People began to read meanings into pictures that were never intended. The Invasion of the Body Snatchers is an example of that. I remember reading a magazine article arguing that the picture was intended as an allegory about the communist infiltration of America. From personal knowledge, neither Walter Wanger nor Don Siegel, who directed it, nor Dan Mainwaring, who wrote the script nor the original author Jack Finney, nor myself saw it as anything other than a thriller, pure and simple.

Clearly, the relationship between an individual work of art and the cultural climate that receives said work of art is complex. More complex than any simple theory could hope to account for. However, upon reading Barnett’s piece, I couldn’t help but feel that he had missed a trick. I do not think that people go to the cinema in order to experience fears that they already possess; I think they go to the cinema in order to safely experience a set of fear-responses that are entirely unfamiliar to them. In my mind, horror cinema operates very much like the SQUID recorders in Kathryn Bigelow’s sadly under-rated science fiction film Strange Days (1995).

SQUID recorders allow people to record and play back particular experiences ranging from the pleasurable (being a teenaged girl taking a shower) to the downright horrific (falling off a building or being raped and murdered). In the world of Strange Days, people trade illegally in these recordings because they know that, come the end of the experience, they can take off the headset and go back to their normal lives. Thus, when people go to see films like John Carpenter’s Halloween (1978) or Tobe Hooper’s Texas Chainsaw Massacre (1974), it is in order to safely experience an echo of what it must feel like to be chased by a demented killer. By choosing to watch these films, we are willingly opening ourselves up to all kinds of negative emotions on the understanding that when the credits roll, the feelings get put back in their box.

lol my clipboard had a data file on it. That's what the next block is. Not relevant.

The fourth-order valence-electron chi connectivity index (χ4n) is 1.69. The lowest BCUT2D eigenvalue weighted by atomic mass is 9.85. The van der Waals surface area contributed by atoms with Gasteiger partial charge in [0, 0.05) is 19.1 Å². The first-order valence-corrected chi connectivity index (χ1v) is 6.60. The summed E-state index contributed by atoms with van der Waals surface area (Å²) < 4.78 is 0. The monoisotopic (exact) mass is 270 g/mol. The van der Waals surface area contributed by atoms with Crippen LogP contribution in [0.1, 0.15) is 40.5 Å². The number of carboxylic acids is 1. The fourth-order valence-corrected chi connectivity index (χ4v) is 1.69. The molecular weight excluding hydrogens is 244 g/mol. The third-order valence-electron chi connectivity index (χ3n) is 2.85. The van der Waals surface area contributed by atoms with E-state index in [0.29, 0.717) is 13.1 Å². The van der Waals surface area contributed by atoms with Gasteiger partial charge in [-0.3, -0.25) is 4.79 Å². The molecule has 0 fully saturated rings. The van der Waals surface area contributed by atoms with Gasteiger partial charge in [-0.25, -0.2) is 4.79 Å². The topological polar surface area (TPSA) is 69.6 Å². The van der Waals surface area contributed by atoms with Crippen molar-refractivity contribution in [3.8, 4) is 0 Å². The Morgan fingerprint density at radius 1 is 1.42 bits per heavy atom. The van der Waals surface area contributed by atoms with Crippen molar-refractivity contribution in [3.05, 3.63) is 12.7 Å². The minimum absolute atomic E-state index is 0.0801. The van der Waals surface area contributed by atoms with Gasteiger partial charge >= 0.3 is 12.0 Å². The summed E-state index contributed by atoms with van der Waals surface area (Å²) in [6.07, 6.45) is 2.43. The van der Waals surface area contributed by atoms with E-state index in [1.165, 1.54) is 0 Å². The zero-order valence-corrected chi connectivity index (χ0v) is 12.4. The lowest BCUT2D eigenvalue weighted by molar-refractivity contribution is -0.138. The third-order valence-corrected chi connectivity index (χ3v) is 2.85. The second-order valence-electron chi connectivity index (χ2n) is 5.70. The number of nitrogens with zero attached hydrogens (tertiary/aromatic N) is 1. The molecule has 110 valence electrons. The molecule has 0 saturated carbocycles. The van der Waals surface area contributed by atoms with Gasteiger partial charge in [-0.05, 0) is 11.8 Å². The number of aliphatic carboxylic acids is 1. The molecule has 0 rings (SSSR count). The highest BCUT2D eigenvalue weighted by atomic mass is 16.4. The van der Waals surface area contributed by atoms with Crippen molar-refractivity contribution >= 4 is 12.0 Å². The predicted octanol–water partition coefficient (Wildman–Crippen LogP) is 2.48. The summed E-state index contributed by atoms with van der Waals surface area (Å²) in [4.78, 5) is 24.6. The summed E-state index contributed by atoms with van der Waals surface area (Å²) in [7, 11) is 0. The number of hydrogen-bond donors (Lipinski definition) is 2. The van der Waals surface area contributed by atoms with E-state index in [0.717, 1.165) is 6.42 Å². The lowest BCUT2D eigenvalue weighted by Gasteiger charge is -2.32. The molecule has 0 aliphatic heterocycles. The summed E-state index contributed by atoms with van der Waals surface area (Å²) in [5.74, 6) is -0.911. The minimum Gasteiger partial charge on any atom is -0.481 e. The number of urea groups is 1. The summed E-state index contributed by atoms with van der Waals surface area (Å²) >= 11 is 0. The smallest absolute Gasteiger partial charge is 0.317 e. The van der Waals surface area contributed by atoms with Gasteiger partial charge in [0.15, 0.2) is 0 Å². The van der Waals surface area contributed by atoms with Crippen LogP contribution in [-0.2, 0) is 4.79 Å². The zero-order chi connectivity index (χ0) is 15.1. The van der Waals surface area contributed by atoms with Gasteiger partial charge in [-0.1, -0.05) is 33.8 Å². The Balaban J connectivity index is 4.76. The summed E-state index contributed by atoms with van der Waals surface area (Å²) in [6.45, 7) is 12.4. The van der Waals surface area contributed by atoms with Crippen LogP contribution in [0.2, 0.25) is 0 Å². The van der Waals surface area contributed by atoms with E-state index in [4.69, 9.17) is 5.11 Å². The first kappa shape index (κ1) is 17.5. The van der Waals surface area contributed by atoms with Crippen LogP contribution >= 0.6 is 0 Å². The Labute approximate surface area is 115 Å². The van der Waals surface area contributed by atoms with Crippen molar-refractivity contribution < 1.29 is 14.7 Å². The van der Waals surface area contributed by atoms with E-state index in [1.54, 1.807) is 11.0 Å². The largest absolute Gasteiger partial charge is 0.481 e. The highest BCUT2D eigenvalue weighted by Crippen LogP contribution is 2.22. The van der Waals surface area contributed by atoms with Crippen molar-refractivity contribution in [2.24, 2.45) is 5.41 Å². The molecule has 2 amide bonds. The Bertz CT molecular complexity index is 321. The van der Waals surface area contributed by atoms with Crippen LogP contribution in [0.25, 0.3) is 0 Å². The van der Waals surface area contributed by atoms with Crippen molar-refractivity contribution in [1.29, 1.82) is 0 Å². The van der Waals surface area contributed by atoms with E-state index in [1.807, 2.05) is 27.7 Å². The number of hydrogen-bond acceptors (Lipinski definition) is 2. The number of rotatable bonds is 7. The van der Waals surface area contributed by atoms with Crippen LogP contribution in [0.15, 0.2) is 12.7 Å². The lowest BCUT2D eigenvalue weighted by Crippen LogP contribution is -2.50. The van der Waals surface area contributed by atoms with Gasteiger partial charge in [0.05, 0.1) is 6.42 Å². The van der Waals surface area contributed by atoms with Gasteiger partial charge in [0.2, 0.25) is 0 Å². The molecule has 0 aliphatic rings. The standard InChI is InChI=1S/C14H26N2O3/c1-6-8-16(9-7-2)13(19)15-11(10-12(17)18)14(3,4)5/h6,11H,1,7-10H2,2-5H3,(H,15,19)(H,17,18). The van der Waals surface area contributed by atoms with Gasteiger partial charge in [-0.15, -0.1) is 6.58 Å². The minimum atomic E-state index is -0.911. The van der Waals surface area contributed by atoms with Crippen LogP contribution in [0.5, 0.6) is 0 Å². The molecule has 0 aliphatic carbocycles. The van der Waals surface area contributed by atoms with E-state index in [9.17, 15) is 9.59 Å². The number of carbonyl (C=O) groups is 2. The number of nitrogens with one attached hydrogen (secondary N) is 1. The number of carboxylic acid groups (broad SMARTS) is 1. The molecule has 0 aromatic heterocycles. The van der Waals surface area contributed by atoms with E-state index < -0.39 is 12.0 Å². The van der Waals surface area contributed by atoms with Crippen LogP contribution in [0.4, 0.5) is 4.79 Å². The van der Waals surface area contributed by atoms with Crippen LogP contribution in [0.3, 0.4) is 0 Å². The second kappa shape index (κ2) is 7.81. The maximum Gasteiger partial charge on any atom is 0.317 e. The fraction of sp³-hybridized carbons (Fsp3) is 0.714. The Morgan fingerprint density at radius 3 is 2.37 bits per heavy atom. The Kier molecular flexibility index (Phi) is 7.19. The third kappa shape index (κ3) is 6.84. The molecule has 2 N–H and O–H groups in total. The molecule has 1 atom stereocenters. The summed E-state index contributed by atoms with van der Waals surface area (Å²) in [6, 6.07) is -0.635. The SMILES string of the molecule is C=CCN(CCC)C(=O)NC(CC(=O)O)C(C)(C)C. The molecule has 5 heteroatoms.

This theory also explains the huge popularity of sexually regressive fantasies such as Stephenie Meyers’ Twilight novels. The point is not that teenaged girls yearn to be surrounded by domineering men dead-set on marriage. Rather, reading the novels allows independently minded women to step outside of their daily lives and experience some of the emotions associated with living in a sexually regressive patriarchal environment. In truth, I suspect the appeal of this type of escapism only snaps into focus once you experience what it is like to worry about going to university and having a career whilst surrounded by smelly teenaged boys who are constantly leering at you and begging for hand-jobs.